The overarching theme of her work is fostering community. "The disciplines can be united towards a common purpose: To build community through people's differences," she says. "Instead of segregating people and artists, use those differences to weave people together and try new things."

This weaving together of people and artists is seen again and again in UNED!ITED's programming. In the first season, they mixed genres, putting on a show with Beatles and Bach. The next year, they incorporated various mediums, having piano and string players present the literary art of Shakespearean sonnets. Dancers. Slideshows for visual commentary. Latin music. Classical guitar. The combinations are endless and inspiring. The Bluegrass and Gospel Blues shows not only melded two musical genres but gathered together their disparate fans into one audience.

"Different artists from two different genres get you two different audiences and expose them to two different styles," says Ball. "This gave the audience a chance to see something they knew and loved juxtaposed with something they might never have seen. It was bridging the audience gaps in town. It got people out of their comfort zone."

From finger snapping to learning movements, audiences are urged to interact. She once made people do a blind contour drawing of their neighbor, whether that was a friend or a stranger. "When people get involved and they become a part of something, they're no longer passive but part of the action," she contends. "It's a different kind of relationship with music, art, dance, theater, and literary works. It was what artists are experiencing with the material. It gives the audience a taste of what it feels like."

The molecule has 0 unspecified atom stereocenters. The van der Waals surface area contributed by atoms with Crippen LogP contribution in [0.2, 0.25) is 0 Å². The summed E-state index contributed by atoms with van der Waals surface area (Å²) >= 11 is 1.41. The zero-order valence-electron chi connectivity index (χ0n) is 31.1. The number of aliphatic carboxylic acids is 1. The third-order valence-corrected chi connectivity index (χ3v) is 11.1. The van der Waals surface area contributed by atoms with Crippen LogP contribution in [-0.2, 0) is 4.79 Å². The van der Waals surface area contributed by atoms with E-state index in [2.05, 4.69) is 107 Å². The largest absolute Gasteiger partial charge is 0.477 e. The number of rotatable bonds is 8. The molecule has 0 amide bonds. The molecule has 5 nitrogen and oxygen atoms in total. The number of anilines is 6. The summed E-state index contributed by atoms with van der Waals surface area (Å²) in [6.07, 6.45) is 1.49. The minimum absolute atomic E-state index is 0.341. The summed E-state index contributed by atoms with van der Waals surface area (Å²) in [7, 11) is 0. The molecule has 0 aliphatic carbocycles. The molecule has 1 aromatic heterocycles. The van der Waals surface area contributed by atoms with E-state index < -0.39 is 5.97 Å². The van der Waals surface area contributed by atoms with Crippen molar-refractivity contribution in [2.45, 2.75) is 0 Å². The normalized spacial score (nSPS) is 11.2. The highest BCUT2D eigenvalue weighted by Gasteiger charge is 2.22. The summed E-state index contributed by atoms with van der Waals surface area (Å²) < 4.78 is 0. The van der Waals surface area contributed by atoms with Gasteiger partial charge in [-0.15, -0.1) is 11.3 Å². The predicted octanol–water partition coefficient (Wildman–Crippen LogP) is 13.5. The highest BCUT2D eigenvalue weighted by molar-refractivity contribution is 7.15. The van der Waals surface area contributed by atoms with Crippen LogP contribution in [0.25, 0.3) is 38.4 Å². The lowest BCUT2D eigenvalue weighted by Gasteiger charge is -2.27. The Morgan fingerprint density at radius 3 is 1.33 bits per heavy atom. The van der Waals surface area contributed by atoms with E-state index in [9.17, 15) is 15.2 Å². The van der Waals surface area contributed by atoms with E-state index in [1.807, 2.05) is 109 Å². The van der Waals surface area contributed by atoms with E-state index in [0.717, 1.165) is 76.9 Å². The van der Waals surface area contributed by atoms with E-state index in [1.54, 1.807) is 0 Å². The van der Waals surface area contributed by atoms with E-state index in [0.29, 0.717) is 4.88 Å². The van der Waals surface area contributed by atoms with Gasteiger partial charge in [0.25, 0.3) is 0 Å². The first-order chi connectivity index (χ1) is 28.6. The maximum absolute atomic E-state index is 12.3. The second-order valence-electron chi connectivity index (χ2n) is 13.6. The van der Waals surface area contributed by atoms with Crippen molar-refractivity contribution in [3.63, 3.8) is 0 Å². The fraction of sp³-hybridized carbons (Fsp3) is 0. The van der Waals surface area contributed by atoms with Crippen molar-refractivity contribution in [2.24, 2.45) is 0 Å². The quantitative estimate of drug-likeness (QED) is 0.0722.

UNED!ITED is everything Ball wants from music. "It's always about the collaboration. I never wanted to be a concert pianist. It's so lonely. I so love connection and music and friends and fans and knowing people. I wanted to infuse this with traditional concert practices, and introduce all the elements I thought were missing."

UNED!ITED may have begun as a thesis but it's become an ongoing art event that has amassed a following. "We're doing about four events a year. Most concert series start out with strategy and long-term development in place, and this is more old school – doing it over and over, and working with other people and seeing what it wants to become organically. It wants to grow in terms of audience outreach but it's designed for smaller places. These two things are in conflict. It's a great problem to have. I've no complaints."

Her next concert, Black and Blues W-O-M-A-N, takes place amid the visual art exhibit Spirit and Memory: Contemporary Expressions of Cultural Heritage at the City Gallery at Waterfront Park. Ball says they will explore the themes of the exhibit with musical soundscapes and traditional rhythms.

"The rhythm of blues has roots in the gospel playing and praise singing that is still strong here in the Lowcountry," says Ball. "The strong beats, claps, call-and-response shouting — all of these are key elements of community singing. It was and is still all about the movement. We want to bring that sense and feeling and experience of movement to the audience as they celebrate this rich musical heritage with us."

If you go, expect to sing along and stomp your feet, because that's what UNED!TED is all about.